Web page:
New Vermont GMO labeling law forces Coca-Cola off the shelves
Coca-Cola Co’s said some products would be temporarily unavailable in Vermont stores as the world’s largest beverage maker gears up for a GMO-labeling law going into effect on July 1.
Vermont was the first U.S. state to pass a law requiring food companies to label genetically modified organisms (GMOs) on their products.
“Products containing GMO ingredients will have the required language printed on the label or, in some cases, on stickers,” Coca-Cola spokesman Ben Sheidler said in an e-mailed statement.
“To avoid multiple labeling changes, some lower-volume brands and packages we offer within our broad portfolio could be temporarily unavailable in Vermont,” Sheidler said.
Many of the company’s popular beverages like Coca-Cola, Diet Coke and Coke Zero will continue to be widely available in Vermont stores, he said.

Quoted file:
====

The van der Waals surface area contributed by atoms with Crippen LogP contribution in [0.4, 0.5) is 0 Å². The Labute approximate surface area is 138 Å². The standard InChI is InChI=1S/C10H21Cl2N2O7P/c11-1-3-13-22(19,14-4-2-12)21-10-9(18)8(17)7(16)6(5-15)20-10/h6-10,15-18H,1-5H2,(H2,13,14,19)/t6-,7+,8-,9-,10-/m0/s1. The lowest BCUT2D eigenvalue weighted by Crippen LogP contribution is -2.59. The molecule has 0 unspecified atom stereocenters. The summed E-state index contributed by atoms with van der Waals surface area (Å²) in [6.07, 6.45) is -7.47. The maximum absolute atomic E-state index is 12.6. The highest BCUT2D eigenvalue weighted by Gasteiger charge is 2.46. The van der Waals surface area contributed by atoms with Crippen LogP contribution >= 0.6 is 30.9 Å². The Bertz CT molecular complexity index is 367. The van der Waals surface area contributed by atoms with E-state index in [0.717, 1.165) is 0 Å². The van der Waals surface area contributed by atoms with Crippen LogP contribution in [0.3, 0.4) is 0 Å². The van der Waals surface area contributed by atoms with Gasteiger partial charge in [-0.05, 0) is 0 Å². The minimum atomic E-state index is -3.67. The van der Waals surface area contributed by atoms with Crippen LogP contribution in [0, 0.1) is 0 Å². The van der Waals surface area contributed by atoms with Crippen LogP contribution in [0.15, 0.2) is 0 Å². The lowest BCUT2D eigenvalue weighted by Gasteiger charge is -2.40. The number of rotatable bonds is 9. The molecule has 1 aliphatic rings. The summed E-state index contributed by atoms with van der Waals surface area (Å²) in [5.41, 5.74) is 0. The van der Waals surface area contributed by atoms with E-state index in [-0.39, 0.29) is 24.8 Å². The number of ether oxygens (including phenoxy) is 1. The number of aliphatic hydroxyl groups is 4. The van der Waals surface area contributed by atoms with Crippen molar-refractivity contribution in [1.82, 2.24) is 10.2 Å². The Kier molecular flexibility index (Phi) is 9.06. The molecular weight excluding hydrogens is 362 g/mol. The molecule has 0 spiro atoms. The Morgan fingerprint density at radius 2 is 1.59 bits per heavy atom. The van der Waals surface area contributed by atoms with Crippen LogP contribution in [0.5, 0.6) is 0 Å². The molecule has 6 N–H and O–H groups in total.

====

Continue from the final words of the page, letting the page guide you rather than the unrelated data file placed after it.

The U.S. food industry has spent millions of dollars fighting mandatory GMO labeling efforts on state and federal levels, as consumers demand increasing transparency on what exactly is in their food.
However, the U.S. Senate blocked a bill that would nullify state and local efforts requiring food companies to label products made with GMOs.
Packaged foods companies like Kellogg Co, Campbell Soup Co and Cheerios maker General Mills have said that they would begin labeling their products for GMOs in accordance to the Vermont law.
(Reporting by Subrat Patnaik in Bengaluru; Editing by Cynthia Osterman)